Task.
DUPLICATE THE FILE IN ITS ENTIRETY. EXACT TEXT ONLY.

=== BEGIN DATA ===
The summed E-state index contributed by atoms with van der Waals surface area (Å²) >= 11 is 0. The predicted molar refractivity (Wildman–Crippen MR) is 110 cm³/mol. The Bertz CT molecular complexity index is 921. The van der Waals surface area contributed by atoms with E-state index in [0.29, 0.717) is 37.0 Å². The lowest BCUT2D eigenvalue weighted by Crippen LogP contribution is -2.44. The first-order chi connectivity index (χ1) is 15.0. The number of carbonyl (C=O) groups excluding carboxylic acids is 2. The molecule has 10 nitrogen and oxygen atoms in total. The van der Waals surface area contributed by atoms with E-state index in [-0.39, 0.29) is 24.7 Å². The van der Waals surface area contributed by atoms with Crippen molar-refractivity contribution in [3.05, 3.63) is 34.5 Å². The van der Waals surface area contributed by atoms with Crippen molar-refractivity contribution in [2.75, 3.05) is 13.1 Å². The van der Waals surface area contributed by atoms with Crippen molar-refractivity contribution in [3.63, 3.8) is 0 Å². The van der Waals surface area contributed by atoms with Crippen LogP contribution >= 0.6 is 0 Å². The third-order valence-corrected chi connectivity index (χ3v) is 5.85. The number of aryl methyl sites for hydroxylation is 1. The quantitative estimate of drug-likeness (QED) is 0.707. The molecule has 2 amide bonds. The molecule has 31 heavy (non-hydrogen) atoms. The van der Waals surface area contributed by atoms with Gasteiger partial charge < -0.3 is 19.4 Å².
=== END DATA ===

The summed E-state index contributed by atoms with van der Waals surface area (Å²) >= 11 is 0. The predicted molar refractivity (Wildman–Crippen MR) is 110 cm³/mol. The Bertz CT molecular complexity index is 921. The van der Waals surface area contributed by atoms with E-state index in [0.29, 0.717) is 37.0 Å². The lowest BCUT2D eigenvalue weighted by Crippen LogP contribution is -2.44. The first-order chi connectivity index (χ1) is 15.0. The number of carbonyl (C=O) groups excluding carboxylic acids is 2. The molecule has 10 nitrogen and oxygen atoms in total. The van der Waals surface area contributed by atoms with E-state index in [-0.39, 0.29) is 24.7 Å². The van der Waals surface area contributed by atoms with Crippen molar-refractivity contribution in [3.05, 3.63) is 34.5 Å². The van der Waals surface area contributed by atoms with Crippen molar-refractivity contribution in [2.75, 3.05) is 13.1 Å². The van der Waals surface area contributed by atoms with Crippen molar-refractivity contribution in [3.63, 3.8) is 0 Å². The van der Waals surface area contributed by atoms with Crippen LogP contribution >= 0.6 is 0 Å². The third-order valence-corrected chi connectivity index (χ3v) is 5.85. The number of aryl methyl sites for hydroxylation is 1. The quantitative estimate of drug-likeness (QED) is 0.707. The molecule has 2 amide bonds. The molecule has 31 heavy (non-hydrogen) atoms. The van der Waals surface area contributed by atoms with Gasteiger partial charge < -0.3 is 19.4 Å².